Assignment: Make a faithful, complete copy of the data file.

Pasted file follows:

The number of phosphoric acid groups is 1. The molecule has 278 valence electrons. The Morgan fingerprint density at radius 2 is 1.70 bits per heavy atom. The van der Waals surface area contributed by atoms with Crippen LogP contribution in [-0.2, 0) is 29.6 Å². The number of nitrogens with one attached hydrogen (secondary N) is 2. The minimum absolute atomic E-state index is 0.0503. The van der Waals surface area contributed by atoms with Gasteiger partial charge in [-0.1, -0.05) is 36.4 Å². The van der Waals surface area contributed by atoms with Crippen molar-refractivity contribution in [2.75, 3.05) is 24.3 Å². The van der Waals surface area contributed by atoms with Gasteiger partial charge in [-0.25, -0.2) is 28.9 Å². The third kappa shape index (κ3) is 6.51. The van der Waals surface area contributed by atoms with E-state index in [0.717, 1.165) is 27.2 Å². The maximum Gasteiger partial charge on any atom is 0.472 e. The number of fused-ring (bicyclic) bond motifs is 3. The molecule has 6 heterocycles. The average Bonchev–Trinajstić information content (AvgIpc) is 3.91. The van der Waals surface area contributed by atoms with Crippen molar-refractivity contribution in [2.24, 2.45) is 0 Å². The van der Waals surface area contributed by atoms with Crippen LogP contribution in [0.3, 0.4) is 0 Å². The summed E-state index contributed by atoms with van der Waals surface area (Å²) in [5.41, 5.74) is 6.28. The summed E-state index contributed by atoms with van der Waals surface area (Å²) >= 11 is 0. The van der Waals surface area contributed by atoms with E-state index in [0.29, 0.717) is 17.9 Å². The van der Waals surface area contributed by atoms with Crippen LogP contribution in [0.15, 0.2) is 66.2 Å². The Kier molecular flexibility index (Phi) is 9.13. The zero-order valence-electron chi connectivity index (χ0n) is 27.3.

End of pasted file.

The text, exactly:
The number of phosphoric acid groups is 1. The molecule has 278 valence electrons. The Morgan fingerprint density at radius 2 is 1.70 bits per heavy atom. The van der Waals surface area contributed by atoms with Crippen LogP contribution in [-0.2, 0) is 29.6 Å². The number of nitrogens with one attached hydrogen (secondary N) is 2. The minimum absolute atomic E-state index is 0.0503. The van der Waals surface area contributed by atoms with Gasteiger partial charge in [-0.1, -0.05) is 36.4 Å². The van der Waals surface area contributed by atoms with Crippen molar-refractivity contribution in [2.75, 3.05) is 24.3 Å². The van der Waals surface area contributed by atoms with Gasteiger partial charge in [-0.25, -0.2) is 28.9 Å². The third kappa shape index (κ3) is 6.51. The van der Waals surface area contributed by atoms with E-state index in [0.717, 1.165) is 27.2 Å². The maximum Gasteiger partial charge on any atom is 0.472 e. The number of fused-ring (bicyclic) bond motifs is 3. The molecule has 6 heterocycles. The average Bonchev–Trinajstić information content (AvgIpc) is 3.91. The van der Waals surface area contributed by atoms with Crippen molar-refractivity contribution in [2.24, 2.45) is 0 Å². The van der Waals surface area contributed by atoms with Crippen LogP contribution in [0.3, 0.4) is 0 Å². The summed E-state index contributed by atoms with van der Waals surface area (Å²) in [5.41, 5.74) is 6.28. The summed E-state index contributed by atoms with van der Waals surface area (Å²) >= 11 is 0. The van der Waals surface area contributed by atoms with E-state index in [0.29, 0.717) is 17.9 Å². The van der Waals surface area contributed by atoms with Crippen LogP contribution in [0.15, 0.2) is 66.2 Å². The Kier molecular flexibility index (Phi) is 9.13. The zero-order valence-electron chi connectivity index (χ0n) is 27.3.